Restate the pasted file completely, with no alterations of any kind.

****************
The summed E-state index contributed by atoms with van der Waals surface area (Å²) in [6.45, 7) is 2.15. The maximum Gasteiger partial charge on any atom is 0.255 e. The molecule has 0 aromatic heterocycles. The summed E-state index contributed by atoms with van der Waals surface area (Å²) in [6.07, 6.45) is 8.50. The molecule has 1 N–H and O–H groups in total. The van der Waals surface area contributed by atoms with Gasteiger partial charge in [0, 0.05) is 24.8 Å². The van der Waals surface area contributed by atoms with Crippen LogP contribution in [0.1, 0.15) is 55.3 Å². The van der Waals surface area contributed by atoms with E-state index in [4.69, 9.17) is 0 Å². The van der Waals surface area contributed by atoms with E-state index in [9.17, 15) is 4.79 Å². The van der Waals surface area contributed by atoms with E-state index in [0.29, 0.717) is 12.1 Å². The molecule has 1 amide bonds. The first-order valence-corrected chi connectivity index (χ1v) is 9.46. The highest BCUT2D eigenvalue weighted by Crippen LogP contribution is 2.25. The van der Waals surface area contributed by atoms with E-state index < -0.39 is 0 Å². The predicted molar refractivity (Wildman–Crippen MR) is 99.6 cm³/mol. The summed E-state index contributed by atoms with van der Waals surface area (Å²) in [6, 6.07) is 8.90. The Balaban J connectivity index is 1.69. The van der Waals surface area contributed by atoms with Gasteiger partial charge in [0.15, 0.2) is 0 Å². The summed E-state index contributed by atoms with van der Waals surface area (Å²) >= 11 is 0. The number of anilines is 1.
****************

The summed E-state index contributed by atoms with van der Waals surface area (Å²) in [6.45, 7) is 2.15. The maximum Gasteiger partial charge on any atom is 0.255 e. The molecule has 0 aromatic heterocycles. The summed E-state index contributed by atoms with van der Waals surface area (Å²) in [6.07, 6.45) is 8.50. The molecule has 1 N–H and O–H groups in total. The van der Waals surface area contributed by atoms with Gasteiger partial charge in [0, 0.05) is 24.8 Å². The van der Waals surface area contributed by atoms with Crippen LogP contribution in [0.1, 0.15) is 55.3 Å². The van der Waals surface area contributed by atoms with E-state index in [4.69, 9.17) is 0 Å². The van der Waals surface area contributed by atoms with E-state index in [9.17, 15) is 4.79 Å². The van der Waals surface area contributed by atoms with E-state index in [0.29, 0.717) is 12.1 Å². The molecule has 1 amide bonds. The first-order valence-corrected chi connectivity index (χ1v) is 9.46. The highest BCUT2D eigenvalue weighted by Crippen LogP contribution is 2.25. The van der Waals surface area contributed by atoms with E-state index < -0.39 is 0 Å². The predicted molar refractivity (Wildman–Crippen MR) is 99.6 cm³/mol. The summed E-state index contributed by atoms with van der Waals surface area (Å²) in [6, 6.07) is 8.90. The Balaban J connectivity index is 1.69. The van der Waals surface area contributed by atoms with Gasteiger partial charge in [0.15, 0.2) is 0 Å². The summed E-state index contributed by atoms with van der Waals surface area (Å²) >= 11 is 0. The number of anilines is 1.